London: Maussollos & Artemisia Statues

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Built in the 4th century BC, the Mausoleum at Halicarnassus (Bodrum, Turkey) was a tomb built for king Maussollos of Karia. Discovered in the north site of the site, the male (above) and female (below) statues were part of thirty six such figures which once stood between the Ionic columns of the peristyle of the Mausoleum. The male figure is thought likely to represent one of Maussollos’ Hekatomnid ancestors and is depicted wearing a himation (cloak) and a trochades sandal on his right foot.

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The female figure is identified as Artemisia who was queen of Halicarnassus. Carved from Pentelic marble, the figure also wears a himation (cloak), high-soled sandals and a chiton (tunic). Both of the sculpted figures date to circa 350BC and are on display in the British Museum in London.

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London: Nereid Monument

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The ancient capital city of the Lycian Federation was Xanthos, now in modern day Turkey. The Nereid Monument was built for the Lycian ruler Erbinna with its name deriving from the sea nymph (Nereids) statues placed between the columns of the tomb. The reconstructed small Ionic temple dates to circa 400BC with the facade on display in the British Museum in London. A mixture of Greek and Lycian style and iconography, the monument features relief sculptures and friezes with a decorated architrave and pediment.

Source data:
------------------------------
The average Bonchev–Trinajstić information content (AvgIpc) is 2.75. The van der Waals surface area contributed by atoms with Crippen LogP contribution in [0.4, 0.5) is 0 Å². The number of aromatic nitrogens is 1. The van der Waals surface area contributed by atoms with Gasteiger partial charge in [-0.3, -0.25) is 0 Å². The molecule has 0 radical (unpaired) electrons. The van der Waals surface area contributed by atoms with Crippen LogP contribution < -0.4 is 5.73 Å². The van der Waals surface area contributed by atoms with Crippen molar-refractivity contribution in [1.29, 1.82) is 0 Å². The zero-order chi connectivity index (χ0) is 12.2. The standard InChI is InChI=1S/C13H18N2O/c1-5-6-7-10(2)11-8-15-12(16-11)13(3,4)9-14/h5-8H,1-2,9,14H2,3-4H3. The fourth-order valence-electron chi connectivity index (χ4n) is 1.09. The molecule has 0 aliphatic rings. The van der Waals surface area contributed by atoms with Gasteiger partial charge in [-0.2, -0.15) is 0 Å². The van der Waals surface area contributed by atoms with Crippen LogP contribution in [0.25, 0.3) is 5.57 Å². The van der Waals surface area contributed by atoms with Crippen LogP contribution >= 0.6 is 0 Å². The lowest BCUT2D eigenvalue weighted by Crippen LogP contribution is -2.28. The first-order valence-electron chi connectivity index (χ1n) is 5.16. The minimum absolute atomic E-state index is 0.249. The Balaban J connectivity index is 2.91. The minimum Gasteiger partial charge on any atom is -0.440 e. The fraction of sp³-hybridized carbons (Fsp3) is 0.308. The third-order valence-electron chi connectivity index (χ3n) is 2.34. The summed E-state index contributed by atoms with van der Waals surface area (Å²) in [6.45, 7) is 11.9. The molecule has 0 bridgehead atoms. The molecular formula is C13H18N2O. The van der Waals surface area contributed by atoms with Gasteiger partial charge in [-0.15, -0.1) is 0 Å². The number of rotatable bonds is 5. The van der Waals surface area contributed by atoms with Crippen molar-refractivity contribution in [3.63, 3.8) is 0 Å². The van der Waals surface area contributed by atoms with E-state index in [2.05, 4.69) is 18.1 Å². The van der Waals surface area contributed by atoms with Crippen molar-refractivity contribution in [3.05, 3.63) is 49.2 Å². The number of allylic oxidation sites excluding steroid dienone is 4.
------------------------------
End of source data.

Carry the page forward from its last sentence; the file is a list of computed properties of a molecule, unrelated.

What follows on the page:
Cesis Medieval Castle

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The medieval castle in Cesis dates back to the 13th century when the ancient hillfort was home to the Livonian Brothers of Sword. Constructed of dolostone, the castle suffered serious damage during the Livonian Wars. The castle was besieged by Russians in 1577 during which time the western part of the castle was blown up.

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Surrounded by a moat on its south side, the castle was naturally protected by the steep slopes formed by the Gauja River valley. The fortifications have undergone a series of rebuilds and expansion over the course of its history with most of the surviving structure dating to the late 15th and early 16th centuries.

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The rounded tower dates to the latter half of the 15th century. Three of five such towers survive today with the loss of a tower in both the north and south corners. The castle has been undergoing restoration since 1952.

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A surviving corner tower of two stages adorned with hanging arches

Berlin: Berliner Dom

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Located on Museum Island is the Berliner Dom – Berlin Cathedral Church. The largest church in Berlin, the Dom we see today was completed in 1905 and was designed by the German architect Julius Karl Raschdorff.

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The building features four corner towers and is both Baroque and Renaissance in its architectural style. Huge corinthian pilasters dominate the entrance facade (above left) and sculpted cherubs adorn the roof (above right).